. Galangal - (Alpina officinalis or A. galanga) Folk Names: Chewing John, China Root, Colic Root, East India Catarrh Root, Galingal, Galingale, Gargaut, India Root, Kaempferia Galanga, Low John the Conqueror, Rhizoma Galangae
Magickal Uses: When worn or carried it offers protection, good luck and increases psychic abilities. If placed in a sachet of leather and silver, it draws money. Burn the powdered herb to break spells and curses. Ginger may be substituted when galangal is call for.

Galbanum - (Peucedanum galbaniflora or P. officinale) Folk Names: Sulphur wort
An umbelliferous plant native to Persia, probably being known in antiquity. It produces a fragrant gum resin of a greenish tint known as galbanum, which was an ingredient in the famous Mendesian unguent. In the Bible it is mentioned (helbenah) as being used for incense (Exodus 30:34). The ‘green incense’ mentioned in Egyptian text most likely was galbanum imported from Persia. Theophrastus mentions that the plant grew in Arcadia, and that the root had warming properties used in a heating ointment, and it was also given in treatment of the spleen. In Coptic medicine it was used with other ingredients in a poultice for a wound and aching feet, and it was found useful to expel bugs from the home.

Gardenia - (Gardenia spp.)
Magickal Uses: Fresh gardenias aid in the healing process when places on the altar or in the sickroom. Add the dried petals to healing incenses and mixtures. Scatter around a room and add to Moon incense for peace and tranquility. Gardenias have extremely high spiritual vibrations so they are helpful in summoning good spirits and used in love spells.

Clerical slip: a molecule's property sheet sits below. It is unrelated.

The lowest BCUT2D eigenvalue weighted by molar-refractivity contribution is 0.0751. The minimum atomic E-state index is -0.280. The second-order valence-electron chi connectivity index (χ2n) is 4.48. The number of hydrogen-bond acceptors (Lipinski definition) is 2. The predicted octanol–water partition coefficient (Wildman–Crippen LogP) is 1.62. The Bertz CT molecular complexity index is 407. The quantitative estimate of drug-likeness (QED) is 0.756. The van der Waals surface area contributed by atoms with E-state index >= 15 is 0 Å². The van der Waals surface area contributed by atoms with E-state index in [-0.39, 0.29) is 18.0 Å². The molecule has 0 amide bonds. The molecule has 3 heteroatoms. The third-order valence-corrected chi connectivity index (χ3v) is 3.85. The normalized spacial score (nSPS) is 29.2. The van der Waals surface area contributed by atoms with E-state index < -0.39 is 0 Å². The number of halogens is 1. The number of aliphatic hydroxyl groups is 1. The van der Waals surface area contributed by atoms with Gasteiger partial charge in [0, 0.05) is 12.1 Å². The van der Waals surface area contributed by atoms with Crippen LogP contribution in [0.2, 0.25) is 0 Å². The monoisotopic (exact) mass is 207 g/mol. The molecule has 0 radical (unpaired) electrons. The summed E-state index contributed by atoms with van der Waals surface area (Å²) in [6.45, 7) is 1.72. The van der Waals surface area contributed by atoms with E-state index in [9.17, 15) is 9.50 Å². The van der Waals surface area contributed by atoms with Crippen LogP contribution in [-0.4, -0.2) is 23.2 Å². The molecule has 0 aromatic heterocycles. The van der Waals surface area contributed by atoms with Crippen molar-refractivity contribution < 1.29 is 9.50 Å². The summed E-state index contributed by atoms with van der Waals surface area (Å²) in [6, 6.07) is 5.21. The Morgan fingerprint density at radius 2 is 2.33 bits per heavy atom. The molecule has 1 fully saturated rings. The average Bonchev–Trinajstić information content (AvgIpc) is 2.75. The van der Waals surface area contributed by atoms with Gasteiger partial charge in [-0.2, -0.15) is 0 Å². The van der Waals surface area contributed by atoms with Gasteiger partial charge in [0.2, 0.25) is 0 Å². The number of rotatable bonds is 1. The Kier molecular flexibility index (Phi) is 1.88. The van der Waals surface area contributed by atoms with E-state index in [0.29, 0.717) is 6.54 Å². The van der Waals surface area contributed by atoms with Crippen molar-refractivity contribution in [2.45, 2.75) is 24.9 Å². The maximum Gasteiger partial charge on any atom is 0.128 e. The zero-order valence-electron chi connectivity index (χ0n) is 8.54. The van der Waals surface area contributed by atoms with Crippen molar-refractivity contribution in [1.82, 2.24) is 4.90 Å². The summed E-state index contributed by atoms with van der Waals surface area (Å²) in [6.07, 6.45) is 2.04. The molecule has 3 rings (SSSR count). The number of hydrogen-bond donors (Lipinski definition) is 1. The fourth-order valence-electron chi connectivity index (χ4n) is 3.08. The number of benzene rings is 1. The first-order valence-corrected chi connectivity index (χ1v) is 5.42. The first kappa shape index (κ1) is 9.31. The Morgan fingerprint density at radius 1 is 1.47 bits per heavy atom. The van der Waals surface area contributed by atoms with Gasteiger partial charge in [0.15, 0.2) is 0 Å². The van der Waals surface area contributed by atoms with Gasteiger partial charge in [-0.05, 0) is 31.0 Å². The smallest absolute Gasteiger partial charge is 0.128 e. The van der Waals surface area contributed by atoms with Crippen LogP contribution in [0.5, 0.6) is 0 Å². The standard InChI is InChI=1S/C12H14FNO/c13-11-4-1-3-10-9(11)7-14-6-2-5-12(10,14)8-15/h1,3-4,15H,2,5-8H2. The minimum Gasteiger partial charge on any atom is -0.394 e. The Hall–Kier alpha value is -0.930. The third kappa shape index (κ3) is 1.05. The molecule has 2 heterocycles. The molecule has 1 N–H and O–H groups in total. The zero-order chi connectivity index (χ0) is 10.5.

Garlic - (Allium sativum) Folk Names: Ajo (Spanish), Poor Man’s Treacle, Stinkweed
Garlic is sacred to Hecate so it was eaten on her festival days and left at crossroads as a sacrificial offering to her.

Herbal Uses: The garlic bulb is one of the greatest herbal “poly-crests”—herbs of many uses. Fresh garlic is a preventative and a cure for intestinal worms. It is generally taken in one-teaspoon doses, three to six times a day, with some fresh ginger root. Garlic is a natural antibiotic for internal and external use. Mash it and use it as a wound dressing. Internally, it kills staphylococcus, streptococcus, salmonella, and Candida albicans. For a sore throat, lightly roast unpeeled cloves in a dry roasting pan, peel them when they grow soft, and eat them. For pinworms, a slightly smashed fresh clove can be inserted into the rectum with olive oil. For vaginal infections, smash a few cloves and wrap them in cheesecloth. Insert directly into the vagina. Fresh raw garlic is more effective than the powdered and extracted forms. Garlic has been shown to be more effective than tetracycline as an antibiotic.
Caution: Pregnant women and persons with ”hot and firey” temperaments should avoid overuse of garlic.